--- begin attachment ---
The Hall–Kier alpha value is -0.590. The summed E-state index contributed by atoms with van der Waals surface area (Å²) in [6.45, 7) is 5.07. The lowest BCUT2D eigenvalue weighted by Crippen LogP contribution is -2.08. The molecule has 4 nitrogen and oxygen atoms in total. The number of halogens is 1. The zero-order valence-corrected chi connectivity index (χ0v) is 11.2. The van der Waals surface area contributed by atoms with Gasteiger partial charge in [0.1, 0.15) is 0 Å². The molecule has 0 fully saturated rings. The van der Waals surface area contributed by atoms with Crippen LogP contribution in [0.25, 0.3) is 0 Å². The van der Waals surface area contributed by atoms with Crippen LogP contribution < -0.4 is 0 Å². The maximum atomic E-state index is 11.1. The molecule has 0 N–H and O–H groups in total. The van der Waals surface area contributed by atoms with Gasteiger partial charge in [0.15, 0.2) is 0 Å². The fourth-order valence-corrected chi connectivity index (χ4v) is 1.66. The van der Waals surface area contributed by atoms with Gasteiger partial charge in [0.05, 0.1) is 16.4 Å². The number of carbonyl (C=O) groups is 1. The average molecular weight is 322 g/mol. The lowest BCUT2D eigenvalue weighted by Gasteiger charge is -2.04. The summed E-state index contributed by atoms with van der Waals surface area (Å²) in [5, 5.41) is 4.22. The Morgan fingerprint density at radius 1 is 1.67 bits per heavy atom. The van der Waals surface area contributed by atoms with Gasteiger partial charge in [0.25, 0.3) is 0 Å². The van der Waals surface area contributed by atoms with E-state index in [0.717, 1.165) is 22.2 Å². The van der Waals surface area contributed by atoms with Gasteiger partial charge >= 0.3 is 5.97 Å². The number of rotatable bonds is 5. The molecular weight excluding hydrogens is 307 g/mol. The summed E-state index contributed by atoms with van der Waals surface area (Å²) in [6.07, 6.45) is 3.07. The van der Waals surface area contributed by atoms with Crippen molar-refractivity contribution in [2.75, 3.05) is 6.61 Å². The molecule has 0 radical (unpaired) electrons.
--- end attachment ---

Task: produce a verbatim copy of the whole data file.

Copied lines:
The Hall–Kier alpha value is -0.590. The summed E-state index contributed by atoms with van der Waals surface area (Å²) in [6.45, 7) is 5.07. The lowest BCUT2D eigenvalue weighted by Crippen LogP contribution is -2.08. The molecule has 4 nitrogen and oxygen atoms in total. The number of halogens is 1. The zero-order valence-corrected chi connectivity index (χ0v) is 11.2. The van der Waals surface area contributed by atoms with Gasteiger partial charge in [0.1, 0.15) is 0 Å². The molecule has 0 fully saturated rings. The van der Waals surface area contributed by atoms with Crippen LogP contribution in [0.25, 0.3) is 0 Å². The van der Waals surface area contributed by atoms with Crippen LogP contribution < -0.4 is 0 Å². The maximum atomic E-state index is 11.1. The molecule has 0 N–H and O–H groups in total. The van der Waals surface area contributed by atoms with Gasteiger partial charge in [0.15, 0.2) is 0 Å². The fourth-order valence-corrected chi connectivity index (χ4v) is 1.66. The van der Waals surface area contributed by atoms with Gasteiger partial charge in [0.05, 0.1) is 16.4 Å². The number of carbonyl (C=O) groups is 1. The average molecular weight is 322 g/mol. The lowest BCUT2D eigenvalue weighted by Gasteiger charge is -2.04. The summed E-state index contributed by atoms with van der Waals surface area (Å²) in [5, 5.41) is 4.22. The Morgan fingerprint density at radius 1 is 1.67 bits per heavy atom. The van der Waals surface area contributed by atoms with Gasteiger partial charge in [0.25, 0.3) is 0 Å². The van der Waals surface area contributed by atoms with E-state index in [0.717, 1.165) is 22.2 Å². The van der Waals surface area contributed by atoms with Gasteiger partial charge >= 0.3 is 5.97 Å². The number of rotatable bonds is 5. The molecular weight excluding hydrogens is 307 g/mol. The summed E-state index contributed by atoms with van der Waals surface area (Å²) in [6.07, 6.45) is 3.07. The van der Waals surface area contributed by atoms with Crippen molar-refractivity contribution in [2.75, 3.05) is 6.61 Å². The molecule has 0 radical (unpaired) electrons.